Co-dominance, on the other hand, indicates that both forms of a gene produce some product that is expressed.  One of the best examples of co-dominance is the A/B blood system of humans.  A and B are antigens that appear on the surface of red blood cells.  In this case, there are at least 3 forms (alleles) of the gene involved—'i' makes no antigens, 'IA' makes antigen A on the blood cell surface and 'IB' makes antigen B on the red blood cell.  An individual with genotype i/i has no antigens on his/her blood cell (Type O); individuals that have IA/IA or IA/i show only A antigens (Type A); IB/IB or IB/i has only B antigens (Type B); but individuals that are IA/IB have both A antigens and B antigens on their red blood cells (Type AB).   The two forms (or alleles) IA and IB are co-dominant. 

I'm not sure where you got your information about codominance in carnations but the information in the paper by A. L. Mehlquist and T. A. Geissman ["Inheritance in the Carnation (Dianthus caryophyllus).  III. Inheritance of Flower Color."  Annals of the Missouri Botanical Garden.  Vol. 34, No. 1 (Feb., 1947) pp. 39-74.] indicates that there are actually six genes responsible for the different flower colors (e.g., purple, white, pink, yellow, red, orange) and the solid or variegated pattern in the carnation. The six genes interact in different ways to produce all the various colors and variegation patterns.  However, there is one gene responsible for producing the anthocyanins and it has two basic forms, 'A' and 'a'.   Carnations with the genotype A/A and A/a produce anthocyanin and have purple flowers and flowers that are a/a have white flowers unless some of the other genes cause them to be modified to produce another color.  In other words, 'A' shows complete dominance to 'a'. Another gene with the symbols 'S' and 's' modifies the amount of anthocyanin made so that if the plant is A/A S/S or A/a S/S or A/A S/s or A/a S/s it will have purple flowers; whereas, plants that are A/A s/s or A/a s/s have lavender flowers.  The other color genes can modify the color in other ways.  As you can imagine, it gets rather complicated.  If you want to read more about the genetics of the carnation's flower colors, you can purchase a download from JSTOR at the link above, or, since you live in Austin, you can visit the Life Science Library at the University of Texas to inquire about access to a copy there.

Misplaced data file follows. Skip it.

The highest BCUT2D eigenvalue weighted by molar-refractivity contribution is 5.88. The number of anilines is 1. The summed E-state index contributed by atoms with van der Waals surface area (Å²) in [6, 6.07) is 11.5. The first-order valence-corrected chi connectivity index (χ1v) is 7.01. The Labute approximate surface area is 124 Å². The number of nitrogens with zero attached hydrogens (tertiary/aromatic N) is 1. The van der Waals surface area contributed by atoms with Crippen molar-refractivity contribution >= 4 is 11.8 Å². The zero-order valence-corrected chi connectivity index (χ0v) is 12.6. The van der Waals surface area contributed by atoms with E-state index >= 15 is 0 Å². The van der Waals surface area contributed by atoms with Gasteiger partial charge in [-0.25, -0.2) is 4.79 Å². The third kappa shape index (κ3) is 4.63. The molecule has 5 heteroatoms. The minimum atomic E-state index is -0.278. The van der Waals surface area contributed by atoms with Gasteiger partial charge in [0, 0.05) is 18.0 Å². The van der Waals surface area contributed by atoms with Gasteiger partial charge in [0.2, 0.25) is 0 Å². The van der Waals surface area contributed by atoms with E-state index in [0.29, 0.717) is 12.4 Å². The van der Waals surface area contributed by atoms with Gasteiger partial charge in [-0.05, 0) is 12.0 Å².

Anemone berlandieri

Anemone berlandieri

Anemone berlandieri